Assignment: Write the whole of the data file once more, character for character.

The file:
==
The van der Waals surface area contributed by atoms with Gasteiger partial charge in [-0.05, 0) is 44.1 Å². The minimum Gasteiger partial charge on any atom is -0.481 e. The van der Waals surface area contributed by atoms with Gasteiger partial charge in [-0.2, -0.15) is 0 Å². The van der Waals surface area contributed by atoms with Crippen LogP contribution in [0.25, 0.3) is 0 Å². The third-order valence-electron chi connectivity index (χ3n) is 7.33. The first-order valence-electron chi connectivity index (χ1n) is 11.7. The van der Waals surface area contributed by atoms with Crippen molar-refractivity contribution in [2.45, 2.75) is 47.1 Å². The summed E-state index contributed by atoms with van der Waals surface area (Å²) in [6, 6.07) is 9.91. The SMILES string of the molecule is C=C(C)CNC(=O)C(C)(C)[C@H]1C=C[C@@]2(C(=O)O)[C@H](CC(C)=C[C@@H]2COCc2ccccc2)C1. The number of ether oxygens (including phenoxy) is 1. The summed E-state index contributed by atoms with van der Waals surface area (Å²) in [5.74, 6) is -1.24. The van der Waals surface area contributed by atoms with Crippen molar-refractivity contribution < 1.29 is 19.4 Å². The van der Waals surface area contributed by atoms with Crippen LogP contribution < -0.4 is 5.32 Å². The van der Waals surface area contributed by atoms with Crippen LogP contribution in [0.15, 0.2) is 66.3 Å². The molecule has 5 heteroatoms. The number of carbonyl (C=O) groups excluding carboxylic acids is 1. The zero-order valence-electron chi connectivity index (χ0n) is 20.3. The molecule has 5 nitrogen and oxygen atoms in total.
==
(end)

The van der Waals surface area contributed by atoms with Gasteiger partial charge in [-0.05, 0) is 44.1 Å². The minimum Gasteiger partial charge on any atom is -0.481 e. The van der Waals surface area contributed by atoms with Gasteiger partial charge in [-0.2, -0.15) is 0 Å². The van der Waals surface area contributed by atoms with Crippen LogP contribution in [0.25, 0.3) is 0 Å². The third-order valence-electron chi connectivity index (χ3n) is 7.33. The first-order valence-electron chi connectivity index (χ1n) is 11.7. The van der Waals surface area contributed by atoms with Crippen molar-refractivity contribution in [2.45, 2.75) is 47.1 Å². The summed E-state index contributed by atoms with van der Waals surface area (Å²) in [6, 6.07) is 9.91. The SMILES string of the molecule is C=C(C)CNC(=O)C(C)(C)[C@H]1C=C[C@@]2(C(=O)O)[C@H](CC(C)=C[C@@H]2COCc2ccccc2)C1. The number of ether oxygens (including phenoxy) is 1. The summed E-state index contributed by atoms with van der Waals surface area (Å²) in [5.74, 6) is -1.24. The van der Waals surface area contributed by atoms with Crippen molar-refractivity contribution < 1.29 is 19.4 Å². The van der Waals surface area contributed by atoms with Crippen LogP contribution < -0.4 is 5.32 Å². The van der Waals surface area contributed by atoms with Crippen LogP contribution in [0.15, 0.2) is 66.3 Å². The molecule has 5 heteroatoms. The number of carbonyl (C=O) groups excluding carboxylic acids is 1. The zero-order valence-electron chi connectivity index (χ0n) is 20.3. The molecule has 5 nitrogen and oxygen atoms in total.